A student who launched a sex discrimination lawsuit against Europe’s largest gender studies department at The London School of Economics (LSE) has lost his court battle.
The basis of his case is that he signed up for the university’s Gender, Media and Culture Masters and found it to be sexist against men.
However, barrister Nick Armstrong, for the LSE, successfully argued that there were no grounds for moving to what would have been likely to be a long trial.
The judge added that he agreed with Mr Armstrong’s argument that Mr Martin’s claim was too weak to have a reasonable chance of success in any trial.
Tom raised a good deal of publicity and generated some interesting debates on the way – not least in a feature on BBC’s Woman’s Hour entitled – “Is Feminism Sexist?”
Speaking on Woman’s Hour Tom said:
“The bottom line is that professional feminists are actually actively blocking men’s issues discourse. So for instance I was debating the women’s officer of the National Union of Students last week and during the debate she admitted that men do have issues. But behind the scenes in a policy document her organisation instructs members to claim that men face no issues, that men’s officers on university campuses should be banned, that men’s groups should be banned too.”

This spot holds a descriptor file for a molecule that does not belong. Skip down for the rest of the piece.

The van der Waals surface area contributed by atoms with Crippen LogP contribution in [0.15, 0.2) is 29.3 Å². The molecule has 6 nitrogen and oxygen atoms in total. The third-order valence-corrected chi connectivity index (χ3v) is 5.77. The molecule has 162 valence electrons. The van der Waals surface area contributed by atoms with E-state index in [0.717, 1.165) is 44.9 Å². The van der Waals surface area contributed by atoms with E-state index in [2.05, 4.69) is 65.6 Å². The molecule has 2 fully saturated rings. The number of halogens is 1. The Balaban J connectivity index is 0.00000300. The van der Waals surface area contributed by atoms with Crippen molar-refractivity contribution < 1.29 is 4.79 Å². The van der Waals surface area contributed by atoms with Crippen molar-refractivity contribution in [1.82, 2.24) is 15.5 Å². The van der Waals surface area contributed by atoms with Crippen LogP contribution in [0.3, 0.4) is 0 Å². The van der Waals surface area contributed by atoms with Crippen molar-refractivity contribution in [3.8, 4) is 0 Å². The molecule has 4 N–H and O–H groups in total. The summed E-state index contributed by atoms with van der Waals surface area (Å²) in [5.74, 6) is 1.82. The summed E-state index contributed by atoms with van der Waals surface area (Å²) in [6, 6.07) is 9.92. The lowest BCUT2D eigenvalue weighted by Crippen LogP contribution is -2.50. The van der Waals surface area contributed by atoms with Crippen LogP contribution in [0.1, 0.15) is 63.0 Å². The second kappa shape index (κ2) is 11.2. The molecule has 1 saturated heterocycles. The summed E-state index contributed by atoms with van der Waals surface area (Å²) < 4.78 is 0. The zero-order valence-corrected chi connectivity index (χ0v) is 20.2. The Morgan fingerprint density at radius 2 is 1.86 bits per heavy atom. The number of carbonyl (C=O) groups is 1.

As we have said previously, Tom highlighted a very important issue – where do students go to study gender issues that relate to men and boys and consider gender issues from a non-feminist perspective?
If we are to build a diverse and vibrant sector that is exquisitely skilled at tackling key issues like boys educational performance, male suicide, fatherlessness, violence against men and boys etc – how do we do this without giving students the option to develop their expertise in these areas.
Highlighting ‘sexism against men’ is not an easy conversation to deliver and he has had a greater impact than most campaigners who come from a ‘men’s rights’ perspective – as the invitation to appear on Woman’s Hour suggests.
He also dared to take the debate into areas where most fear to tread, such as false rape allegations, in ways that seem to have inflamed more than they have informed. No-one we know of has found a way to put this important issue – that impacts innocent men – onto the public agenda in a way that ensures that we continue to do a better job for both rape victims and victims of false rape claims in future. The voice of victims – male or female – needs to heard and male victims of false allegations in UK do need a credible and effective champion.
We look forward to seeing how Tom develops his interest in men’s issues in the future.